15. In the aforesaid context, the petitioner was issued the show cause notice on 17.12.2020, which forms the basis of the impugned order. The learned DRAT has taken note of the aforesaid developments in the impugned order and placed heavy reliance on M/s Prestige Lights Limited (supra) decided on 20.08.2007. We may extract the observations of the Supreme Court in M/s Prestige Lights Limited (supra), which had been also relied upon by the DRAT in the impugned order: –

“17. But there is an additional factor also as to why we should not exercise discretionary and equitable jurisdiction in favour of the appellant. It is contended by the learned counsel for the respondent-Bank that having obtained interim order and benefit thereunder from this Court, the appellant- Bank has not paid even a pie. The appellant is thus in contempt of the said order. The Company has never challenged the condition as to payment of amount as directed by this Court. Thus, on the one hand, it had taken benefit of the order of interim relief and on the other hand, did not comply with it and failed to pay instalments as directed. Neither it raised any grievance against the condition as to payment of instalments nor made any application to the Court for modification of the condition. It continued to enjoy the benefit of stay ignoring and defying the term as to payment of money. The Company is thus in contempt of the order of this Court, has impeded the course of justice and has no right of hearing till it has purged itself of the contempt.

18. As already noted, stay of dispossession was granted by this Court on mention being made on April 28, 2005. The matter was then notified for admission- hearing on May 6, 2005. A two-Judge Bench of which one of us was a party (C.K. Thakker, J.) passed the following order;

“Permission to file additional documents is granted.

Issue notice.

Subject to the petitioner’s depositing an amount of Rs.20 lakhs per month in this Court, there will be stay of the operation of the impugned order. First of such payment shall be made by 6th June, 2005 and the subsequent payments by 6th of each succeeding month. In default of payment of any one instalment, the stay will stand vacated.”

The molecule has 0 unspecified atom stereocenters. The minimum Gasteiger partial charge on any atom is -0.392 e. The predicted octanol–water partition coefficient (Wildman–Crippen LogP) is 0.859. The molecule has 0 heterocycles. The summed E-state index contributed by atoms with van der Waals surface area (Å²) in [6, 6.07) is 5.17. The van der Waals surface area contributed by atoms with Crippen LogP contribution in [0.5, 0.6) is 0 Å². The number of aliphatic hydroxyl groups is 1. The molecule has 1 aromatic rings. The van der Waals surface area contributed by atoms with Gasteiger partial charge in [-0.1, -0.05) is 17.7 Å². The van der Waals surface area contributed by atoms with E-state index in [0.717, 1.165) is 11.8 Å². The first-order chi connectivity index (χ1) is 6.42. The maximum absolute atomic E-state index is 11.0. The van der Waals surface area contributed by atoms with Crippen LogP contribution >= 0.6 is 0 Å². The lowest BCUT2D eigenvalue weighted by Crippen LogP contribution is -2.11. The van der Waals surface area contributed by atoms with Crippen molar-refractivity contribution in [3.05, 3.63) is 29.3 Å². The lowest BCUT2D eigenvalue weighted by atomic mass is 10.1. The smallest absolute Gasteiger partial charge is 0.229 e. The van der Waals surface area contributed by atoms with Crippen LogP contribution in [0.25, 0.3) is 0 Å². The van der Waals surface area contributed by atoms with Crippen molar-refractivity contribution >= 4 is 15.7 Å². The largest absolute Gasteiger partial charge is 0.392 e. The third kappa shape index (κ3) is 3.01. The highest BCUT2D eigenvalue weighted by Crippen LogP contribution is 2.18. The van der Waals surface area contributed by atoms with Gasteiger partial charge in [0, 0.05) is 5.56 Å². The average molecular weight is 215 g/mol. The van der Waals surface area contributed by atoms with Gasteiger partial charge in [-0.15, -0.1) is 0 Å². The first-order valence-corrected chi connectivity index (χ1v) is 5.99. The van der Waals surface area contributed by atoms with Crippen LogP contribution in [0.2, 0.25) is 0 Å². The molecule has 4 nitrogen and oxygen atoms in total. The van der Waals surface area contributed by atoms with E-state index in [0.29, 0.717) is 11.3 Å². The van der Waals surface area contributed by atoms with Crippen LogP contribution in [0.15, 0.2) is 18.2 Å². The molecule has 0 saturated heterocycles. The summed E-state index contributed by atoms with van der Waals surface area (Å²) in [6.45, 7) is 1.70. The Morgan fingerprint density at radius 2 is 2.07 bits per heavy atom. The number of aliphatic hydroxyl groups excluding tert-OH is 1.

19. From the above order, it is clear that notice was issued to the other side and stay granted earlier was ordered to continue on the appellant’s depositing a sum of Rs. 20 lakhs per month in this Court. It was also made clear that first of such payment should be made by 6th June, 2005 and subsequent payments by 6th of each succeeding month. A default clause was also introduced in the order that if such payment would not be made, the stay would stand vacated. It is an admitted fact that the order has not been complied with and no payment as per the order has been made by the appellant-Company to the respondent- Bank. The said fact has also been reflected in the order of this Court passed on July 25, 2007, wherein it was stated;

“It is recorded that the stay is transgressed by reason of the admitted non- compliance with the order dated 6th May, 2005”.

20. The original order was of May, 2005 and the matter was heard finally in May, 2007. Thus, about two years had passed and the order has been thwarted with impunity. In our opinion, therefore, the learned counsel for the respondent-Bank is right that such appellant does not deserve sympathy from the Court.

21. An order passed by a competent court interim or final- has to be obeyed without any reservation. If such order is disobeyed or not complied with, the Court may refuse the party violating such order to hear him on merits. We are not unmindful of the situation that refusal to hear a party to the proceeding on merits is a ‘drastic step’ and such a serious penalty should not be imposed on him except in grave and extraordinary situations, but some time such an action is needed in the larger interest of justice when a party obtaining interim relief intentionally and deliberately flouts such order by not abiding the terms and conditions on which a relief is granted by the Court in his favour.

22. In the leading case of Hadkinson v. Hadkinson, (1952) 2 All ER 567, the custody of a child was given to the mother by an interim order of the court, but she was directed not to remove the child out of jurisdiction of the Court without the prior permission of the Court. In spite of the order, the mother removed the child to Australia without prior permission of the Court. On a summons by father, the Court directed the mother to return the child within the jurisdiction of the Court. Meanwhile, an appeal was filed by the mother against that order.

A preliminary objection was raised by the father that as the appellant was in contempt, she was not entitled to be heard on merits.

23. Upholding the contention and speaking for the majority, Romer, L.J. observed;

“I am clearly of the opinion that the mother was not entitled, in view of her continuing contempt of court, to prosecute the present appeal and that she will not be entitled to be heard in support of it until she had taken the first and essential step towards purging her contempt of returning the child within the jurisdiction.